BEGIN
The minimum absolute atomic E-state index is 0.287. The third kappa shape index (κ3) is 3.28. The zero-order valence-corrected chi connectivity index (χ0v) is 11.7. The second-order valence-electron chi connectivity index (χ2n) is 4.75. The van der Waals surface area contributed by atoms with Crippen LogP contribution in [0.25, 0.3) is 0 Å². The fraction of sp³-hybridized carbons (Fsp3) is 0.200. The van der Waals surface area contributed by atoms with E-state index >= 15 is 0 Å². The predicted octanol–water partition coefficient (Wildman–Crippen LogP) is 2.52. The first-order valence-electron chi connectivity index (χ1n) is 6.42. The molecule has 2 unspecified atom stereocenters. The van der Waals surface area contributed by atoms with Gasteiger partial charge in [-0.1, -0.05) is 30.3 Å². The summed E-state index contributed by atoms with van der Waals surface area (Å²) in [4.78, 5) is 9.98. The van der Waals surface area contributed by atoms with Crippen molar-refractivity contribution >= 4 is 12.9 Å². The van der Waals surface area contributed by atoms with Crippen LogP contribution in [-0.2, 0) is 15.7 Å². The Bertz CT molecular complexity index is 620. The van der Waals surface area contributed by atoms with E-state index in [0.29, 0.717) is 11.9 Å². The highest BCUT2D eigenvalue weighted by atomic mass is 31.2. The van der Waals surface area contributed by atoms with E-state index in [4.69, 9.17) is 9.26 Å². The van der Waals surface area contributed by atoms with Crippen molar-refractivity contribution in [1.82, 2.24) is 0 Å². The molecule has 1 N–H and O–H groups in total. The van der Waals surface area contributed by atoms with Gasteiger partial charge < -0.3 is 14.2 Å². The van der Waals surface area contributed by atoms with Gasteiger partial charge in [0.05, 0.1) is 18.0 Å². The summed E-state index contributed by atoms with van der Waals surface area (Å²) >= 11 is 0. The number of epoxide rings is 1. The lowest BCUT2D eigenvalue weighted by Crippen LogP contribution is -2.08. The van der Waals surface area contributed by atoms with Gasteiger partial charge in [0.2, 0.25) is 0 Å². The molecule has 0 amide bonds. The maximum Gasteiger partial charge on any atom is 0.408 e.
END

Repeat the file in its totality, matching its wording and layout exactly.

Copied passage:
The minimum absolute atomic E-state index is 0.287. The third kappa shape index (κ3) is 3.28. The zero-order valence-corrected chi connectivity index (χ0v) is 11.7. The second-order valence-electron chi connectivity index (χ2n) is 4.75. The van der Waals surface area contributed by atoms with Crippen LogP contribution in [0.25, 0.3) is 0 Å². The fraction of sp³-hybridized carbons (Fsp3) is 0.200. The van der Waals surface area contributed by atoms with E-state index >= 15 is 0 Å². The predicted octanol–water partition coefficient (Wildman–Crippen LogP) is 2.52. The first-order valence-electron chi connectivity index (χ1n) is 6.42. The molecule has 2 unspecified atom stereocenters. The van der Waals surface area contributed by atoms with Gasteiger partial charge in [-0.1, -0.05) is 30.3 Å². The summed E-state index contributed by atoms with van der Waals surface area (Å²) in [4.78, 5) is 9.98. The van der Waals surface area contributed by atoms with Crippen molar-refractivity contribution >= 4 is 12.9 Å². The van der Waals surface area contributed by atoms with Crippen LogP contribution in [-0.2, 0) is 15.7 Å². The Bertz CT molecular complexity index is 620. The van der Waals surface area contributed by atoms with E-state index in [0.29, 0.717) is 11.9 Å². The highest BCUT2D eigenvalue weighted by atomic mass is 31.2. The van der Waals surface area contributed by atoms with E-state index in [4.69, 9.17) is 9.26 Å². The van der Waals surface area contributed by atoms with Crippen molar-refractivity contribution in [1.82, 2.24) is 0 Å². The molecule has 1 N–H and O–H groups in total. The van der Waals surface area contributed by atoms with Gasteiger partial charge < -0.3 is 14.2 Å². The van der Waals surface area contributed by atoms with Gasteiger partial charge in [0.05, 0.1) is 18.0 Å². The summed E-state index contributed by atoms with van der Waals surface area (Å²) >= 11 is 0. The number of epoxide rings is 1. The lowest BCUT2D eigenvalue weighted by Crippen LogP contribution is -2.08. The van der Waals surface area contributed by atoms with Gasteiger partial charge in [0.2, 0.25) is 0 Å². The molecule has 0 amide bonds. The maximum Gasteiger partial charge on any atom is 0.408 e.